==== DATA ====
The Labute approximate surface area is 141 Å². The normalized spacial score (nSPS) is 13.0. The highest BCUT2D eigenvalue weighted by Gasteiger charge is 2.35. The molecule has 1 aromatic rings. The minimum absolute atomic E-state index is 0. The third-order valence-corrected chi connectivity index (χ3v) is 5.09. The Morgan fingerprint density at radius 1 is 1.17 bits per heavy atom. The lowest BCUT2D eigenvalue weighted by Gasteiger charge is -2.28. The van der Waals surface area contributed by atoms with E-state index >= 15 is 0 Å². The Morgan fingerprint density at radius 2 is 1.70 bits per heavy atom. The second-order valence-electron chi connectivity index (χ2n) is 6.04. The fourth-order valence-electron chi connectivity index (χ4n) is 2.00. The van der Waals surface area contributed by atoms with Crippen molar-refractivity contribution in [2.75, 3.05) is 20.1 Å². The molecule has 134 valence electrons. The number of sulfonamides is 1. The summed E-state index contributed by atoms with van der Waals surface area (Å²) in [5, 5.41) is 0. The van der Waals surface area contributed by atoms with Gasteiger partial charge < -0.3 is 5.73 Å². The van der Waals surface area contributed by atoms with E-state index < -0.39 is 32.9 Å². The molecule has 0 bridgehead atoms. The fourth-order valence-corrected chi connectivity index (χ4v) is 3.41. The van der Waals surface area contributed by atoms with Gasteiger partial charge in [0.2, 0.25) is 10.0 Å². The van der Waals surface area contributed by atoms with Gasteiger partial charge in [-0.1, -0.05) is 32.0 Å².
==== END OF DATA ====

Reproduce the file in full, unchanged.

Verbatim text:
The Labute approximate surface area is 141 Å². The normalized spacial score (nSPS) is 13.0. The highest BCUT2D eigenvalue weighted by Gasteiger charge is 2.35. The molecule has 1 aromatic rings. The minimum absolute atomic E-state index is 0. The third-order valence-corrected chi connectivity index (χ3v) is 5.09. The Morgan fingerprint density at radius 1 is 1.17 bits per heavy atom. The lowest BCUT2D eigenvalue weighted by Gasteiger charge is -2.28. The van der Waals surface area contributed by atoms with E-state index >= 15 is 0 Å². The Morgan fingerprint density at radius 2 is 1.70 bits per heavy atom. The second-order valence-electron chi connectivity index (χ2n) is 6.04. The fourth-order valence-electron chi connectivity index (χ4n) is 2.00. The van der Waals surface area contributed by atoms with Crippen molar-refractivity contribution in [2.75, 3.05) is 20.1 Å². The molecule has 134 valence electrons. The number of sulfonamides is 1. The summed E-state index contributed by atoms with van der Waals surface area (Å²) in [5, 5.41) is 0. The van der Waals surface area contributed by atoms with Gasteiger partial charge < -0.3 is 5.73 Å². The van der Waals surface area contributed by atoms with E-state index < -0.39 is 32.9 Å². The molecule has 0 bridgehead atoms. The fourth-order valence-corrected chi connectivity index (χ4v) is 3.41. The van der Waals surface area contributed by atoms with Gasteiger partial charge in [0.2, 0.25) is 10.0 Å². The van der Waals surface area contributed by atoms with Gasteiger partial charge in [-0.1, -0.05) is 32.0 Å².